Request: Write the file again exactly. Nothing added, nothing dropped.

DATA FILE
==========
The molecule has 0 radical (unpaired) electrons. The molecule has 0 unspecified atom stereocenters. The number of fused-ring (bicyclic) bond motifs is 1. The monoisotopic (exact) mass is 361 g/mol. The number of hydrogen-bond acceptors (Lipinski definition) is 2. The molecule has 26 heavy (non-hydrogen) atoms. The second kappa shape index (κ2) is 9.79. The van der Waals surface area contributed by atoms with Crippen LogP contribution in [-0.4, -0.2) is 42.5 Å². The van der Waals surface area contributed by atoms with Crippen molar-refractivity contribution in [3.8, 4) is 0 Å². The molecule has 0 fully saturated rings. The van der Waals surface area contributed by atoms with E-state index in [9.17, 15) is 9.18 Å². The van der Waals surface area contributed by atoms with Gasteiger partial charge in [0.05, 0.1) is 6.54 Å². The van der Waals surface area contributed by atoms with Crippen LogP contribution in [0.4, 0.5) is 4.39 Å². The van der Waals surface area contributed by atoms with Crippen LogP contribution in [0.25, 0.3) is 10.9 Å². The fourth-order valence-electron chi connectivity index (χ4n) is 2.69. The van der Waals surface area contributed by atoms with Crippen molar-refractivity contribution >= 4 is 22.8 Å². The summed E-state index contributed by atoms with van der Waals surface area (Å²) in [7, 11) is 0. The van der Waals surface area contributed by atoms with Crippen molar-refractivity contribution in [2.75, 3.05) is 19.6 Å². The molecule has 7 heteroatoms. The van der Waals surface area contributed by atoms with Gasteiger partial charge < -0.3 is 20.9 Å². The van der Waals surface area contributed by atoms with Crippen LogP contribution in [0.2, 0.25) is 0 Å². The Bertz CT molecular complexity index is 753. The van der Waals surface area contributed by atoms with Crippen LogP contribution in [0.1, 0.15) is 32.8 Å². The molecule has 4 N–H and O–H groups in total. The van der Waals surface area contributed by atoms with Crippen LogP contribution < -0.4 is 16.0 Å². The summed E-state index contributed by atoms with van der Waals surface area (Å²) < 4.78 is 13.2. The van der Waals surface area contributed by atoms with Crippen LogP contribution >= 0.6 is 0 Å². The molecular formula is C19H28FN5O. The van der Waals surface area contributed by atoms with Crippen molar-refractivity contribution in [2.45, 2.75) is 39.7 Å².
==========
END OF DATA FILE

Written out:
The molecule has 0 radical (unpaired) electrons. The molecule has 0 unspecified atom stereocenters. The number of fused-ring (bicyclic) bond motifs is 1. The monoisotopic (exact) mass is 361 g/mol. The number of hydrogen-bond acceptors (Lipinski definition) is 2. The molecule has 26 heavy (non-hydrogen) atoms. The second kappa shape index (κ2) is 9.79. The van der Waals surface area contributed by atoms with Crippen LogP contribution in [-0.4, -0.2) is 42.5 Å². The van der Waals surface area contributed by atoms with Crippen molar-refractivity contribution in [3.8, 4) is 0 Å². The molecule has 0 fully saturated rings. The van der Waals surface area contributed by atoms with E-state index in [9.17, 15) is 9.18 Å². The van der Waals surface area contributed by atoms with Gasteiger partial charge in [0.05, 0.1) is 6.54 Å². The van der Waals surface area contributed by atoms with Crippen LogP contribution in [0.4, 0.5) is 4.39 Å². The van der Waals surface area contributed by atoms with Crippen LogP contribution in [0.25, 0.3) is 10.9 Å². The fourth-order valence-electron chi connectivity index (χ4n) is 2.69. The van der Waals surface area contributed by atoms with Crippen molar-refractivity contribution >= 4 is 22.8 Å². The summed E-state index contributed by atoms with van der Waals surface area (Å²) in [7, 11) is 0. The van der Waals surface area contributed by atoms with Crippen molar-refractivity contribution in [2.75, 3.05) is 19.6 Å². The molecule has 7 heteroatoms. The van der Waals surface area contributed by atoms with Gasteiger partial charge < -0.3 is 20.9 Å². The van der Waals surface area contributed by atoms with Crippen LogP contribution in [0.2, 0.25) is 0 Å². The Bertz CT molecular complexity index is 753. The van der Waals surface area contributed by atoms with Crippen LogP contribution in [0.1, 0.15) is 32.8 Å². The molecule has 4 N–H and O–H groups in total. The van der Waals surface area contributed by atoms with Crippen LogP contribution < -0.4 is 16.0 Å². The summed E-state index contributed by atoms with van der Waals surface area (Å²) < 4.78 is 13.2. The van der Waals surface area contributed by atoms with Crippen LogP contribution >= 0.6 is 0 Å². The molecular formula is C19H28FN5O. The van der Waals surface area contributed by atoms with Crippen molar-refractivity contribution in [2.45, 2.75) is 39.7 Å².